When art and cinema meet: paintings at the movies

 Aerfeldt painting in the short film 'Hannah Rosenthal' 2017

Aerfeldt painting in the short film 'Hannah Rosenthal' 2017

Artworks in cinema are like actors:

They might play the lead or just be given a supporting role; maybe they get a bit part, or are just extras.

If you begin thinking about art in movies, the titles seem to start as a trickle, but can end up as a flood... 

Here is my own little list of some memorable movies where paintings appear.  PS: I restricted myself to paintings, because otherwise it was getting totally out of control.

1. Art as the STAR:

Think Basquiat, Frida Kahlo, Mr Turner or Pollock. The life of the artist and the creation process drives the whole storyline. 

2. Art in a SUPPORTING ROLE:

Movies where the art has a key role in the storyline fit here. Does Girl with a Pearl Earring fit here or in the starring role category? I can't decide. But there are the whole gamut of art heist movies to consider, such as The Thomas Crown Affair, with Pierce Brosnan stealing a series of paintings from a museum.

I can't help smiling when I think of In Bruges.

3. Art in a BIT PART or as an EXTRA

These are the films where the artworks appear in a scene or two or provide visual backdrops to the storyline. Isn't it delicious to play at decoding subliminal visual messages?  

Think the Batman movie where Heath Ledger's 'Joker' appears in front of a Francis Bacon painting, the actor's makeup deliberately mirroring the Bacon portrait behind.

And Ferris Bueller's Day Off where The Museum of the Art Institute of Chicago is featured (along with my special favourite La Grande Jatte).

There is Michael Douglas in Wall Street boasting of his art collection including a huge Miro.

But what about copyright? 

Well it's complicated, and to cut a long story short it is not often that well known originals by contemporary artists get to appear. Mainly because it costs a lot and is a nightmare to organise.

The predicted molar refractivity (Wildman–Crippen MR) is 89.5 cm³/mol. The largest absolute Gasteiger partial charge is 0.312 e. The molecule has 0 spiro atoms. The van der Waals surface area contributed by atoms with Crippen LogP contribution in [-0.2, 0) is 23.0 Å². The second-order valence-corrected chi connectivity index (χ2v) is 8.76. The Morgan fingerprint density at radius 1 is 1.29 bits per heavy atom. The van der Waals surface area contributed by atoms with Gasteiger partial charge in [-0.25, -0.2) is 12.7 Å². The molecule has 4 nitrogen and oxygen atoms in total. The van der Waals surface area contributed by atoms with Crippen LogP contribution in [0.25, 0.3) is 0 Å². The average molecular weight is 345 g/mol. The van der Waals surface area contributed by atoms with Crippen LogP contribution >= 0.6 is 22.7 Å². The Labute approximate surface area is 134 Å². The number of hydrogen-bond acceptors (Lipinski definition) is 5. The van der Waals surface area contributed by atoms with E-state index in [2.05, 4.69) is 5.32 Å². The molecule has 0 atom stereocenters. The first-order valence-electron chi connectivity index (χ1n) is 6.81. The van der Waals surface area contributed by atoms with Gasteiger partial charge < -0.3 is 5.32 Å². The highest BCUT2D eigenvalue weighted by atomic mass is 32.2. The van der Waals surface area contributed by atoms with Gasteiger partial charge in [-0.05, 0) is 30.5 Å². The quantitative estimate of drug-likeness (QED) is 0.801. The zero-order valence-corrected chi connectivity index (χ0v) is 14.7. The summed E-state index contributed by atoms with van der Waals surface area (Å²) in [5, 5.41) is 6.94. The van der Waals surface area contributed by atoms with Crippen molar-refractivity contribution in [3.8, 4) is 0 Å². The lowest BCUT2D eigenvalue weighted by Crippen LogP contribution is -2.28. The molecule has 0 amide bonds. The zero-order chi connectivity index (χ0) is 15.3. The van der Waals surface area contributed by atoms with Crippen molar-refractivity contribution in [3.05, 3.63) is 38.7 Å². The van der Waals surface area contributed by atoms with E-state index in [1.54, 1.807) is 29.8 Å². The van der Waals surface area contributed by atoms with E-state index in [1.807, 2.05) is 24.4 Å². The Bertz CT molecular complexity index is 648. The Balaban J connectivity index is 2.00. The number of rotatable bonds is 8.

The Basquiat estate demanded huge fees for the artworks to appear. 

The director (and artist) Julian Schnabel, who had been Basquiat's friend in real life, refused to pay. His work-around solution was to create a series of totally fictitious works 'in the style of' Basquiat. 

In fact Schnabel himself had a hand in creating the works, along with the scenic artist. There was a legal team on hand to make sure that there would not be any copyright infringement, and that the invented works did not come too close to any existing originals.

On the odd occasion legal forgeries are negotiated.

Schnabel happened to be good at schmoozing with the Picasso family. He also wanted to use Guernica in the Basquiat movie (you can't say he doesn't think big), so made a deal to make a legal copy, with the agreement that the fake painting had to be destroyed as soon as filming was complete, and the destruction documented on video and sent to the Picasso estate.

On the other hand, for the making of Pollock, the artist's estate gave full permission to recreate the artworks from scratch, and scenic artists were used.

Artists are also asked to work with actors, coaching them on how to paint or sculpt or whatever the artwork demands.

Actually, several years ago I was asked by a well known film director if I would be interested in working on a movie with a famous French actress who was going to play the role of an artist. Unfortunately the project never developed, but, hey, I'm still open to offers. 

Here is a clip from the making of Mr Turner which includes the actor learning to paint.

Using local and less famous artists

Some set directors prefer working with local or emerging artists (as they are supposedly easier to work with), renting works or commissioning special pieces as there are fewer legal issues (as explained in this Artsy article).

One of my paintings that is owned by Artbank was used on the set of the Australian SBS series 'Carla Cametti' a few years ago.  As the artist I still owned the copyright, so the film makers paid me a fee and I signed a release form.

(The painting can be seen in the video below at 30:10.)

So finally, if you would like to smile, here is Jim Gaylord showing us:

TEN THINGS HOLLYWOOD TEACHES US ABOUT THE ARTWORLD

In short -

1. Art Dealers are Evil

2 . Male artists are cads

3. Regular people hate the art world

4. The Art World is fancy

5. Art people talk funny

6. Artists are scumbags

7. Anything can be art

8. Artists have rocky love lives

9. Art people hate the country

10. Artists will do anything for attention.


And to see and hear more about the Hannah film at the Girona Cinema Festival why not follow my Instagram feed (aerfeldt_art), and see live video stories, right as it unfolds?